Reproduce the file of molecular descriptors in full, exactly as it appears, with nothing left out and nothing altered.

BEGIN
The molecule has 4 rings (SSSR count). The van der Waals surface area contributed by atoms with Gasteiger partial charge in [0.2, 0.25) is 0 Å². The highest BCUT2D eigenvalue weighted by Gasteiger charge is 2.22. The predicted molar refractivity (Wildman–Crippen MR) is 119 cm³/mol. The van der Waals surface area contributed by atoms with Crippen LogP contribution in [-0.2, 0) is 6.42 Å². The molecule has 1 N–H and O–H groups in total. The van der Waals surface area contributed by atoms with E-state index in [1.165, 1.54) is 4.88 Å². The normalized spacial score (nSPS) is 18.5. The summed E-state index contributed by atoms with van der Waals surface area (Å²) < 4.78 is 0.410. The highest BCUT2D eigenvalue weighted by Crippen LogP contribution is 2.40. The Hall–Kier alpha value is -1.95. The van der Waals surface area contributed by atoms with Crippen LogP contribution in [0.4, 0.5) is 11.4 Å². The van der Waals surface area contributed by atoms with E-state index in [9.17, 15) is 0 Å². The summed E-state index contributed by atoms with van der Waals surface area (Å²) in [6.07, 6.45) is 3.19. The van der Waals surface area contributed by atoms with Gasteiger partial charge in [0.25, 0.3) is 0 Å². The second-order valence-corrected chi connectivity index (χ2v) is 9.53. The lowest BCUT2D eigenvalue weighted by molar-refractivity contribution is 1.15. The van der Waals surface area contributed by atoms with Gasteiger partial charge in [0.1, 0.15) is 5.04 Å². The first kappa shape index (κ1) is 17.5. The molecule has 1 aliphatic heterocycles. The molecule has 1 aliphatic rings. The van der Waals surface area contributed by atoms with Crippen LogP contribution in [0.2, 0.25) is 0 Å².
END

The molecule has 4 rings (SSSR count). The van der Waals surface area contributed by atoms with Gasteiger partial charge in [0.2, 0.25) is 0 Å². The highest BCUT2D eigenvalue weighted by Gasteiger charge is 2.22. The predicted molar refractivity (Wildman–Crippen MR) is 119 cm³/mol. The van der Waals surface area contributed by atoms with Crippen LogP contribution in [-0.2, 0) is 6.42 Å². The molecule has 1 N–H and O–H groups in total. The van der Waals surface area contributed by atoms with E-state index in [1.165, 1.54) is 4.88 Å². The normalized spacial score (nSPS) is 18.5. The summed E-state index contributed by atoms with van der Waals surface area (Å²) < 4.78 is 0.410. The highest BCUT2D eigenvalue weighted by Crippen LogP contribution is 2.40. The Hall–Kier alpha value is -1.95. The van der Waals surface area contributed by atoms with Crippen LogP contribution in [0.4, 0.5) is 11.4 Å². The van der Waals surface area contributed by atoms with E-state index in [9.17, 15) is 0 Å². The summed E-state index contributed by atoms with van der Waals surface area (Å²) in [6.07, 6.45) is 3.19. The van der Waals surface area contributed by atoms with Gasteiger partial charge in [0.25, 0.3) is 0 Å². The second-order valence-corrected chi connectivity index (χ2v) is 9.53. The lowest BCUT2D eigenvalue weighted by molar-refractivity contribution is 1.15. The van der Waals surface area contributed by atoms with Gasteiger partial charge in [0.1, 0.15) is 5.04 Å². The first kappa shape index (κ1) is 17.5. The molecule has 1 aliphatic heterocycles. The molecule has 1 aliphatic rings. The van der Waals surface area contributed by atoms with Crippen LogP contribution in [0.2, 0.25) is 0 Å².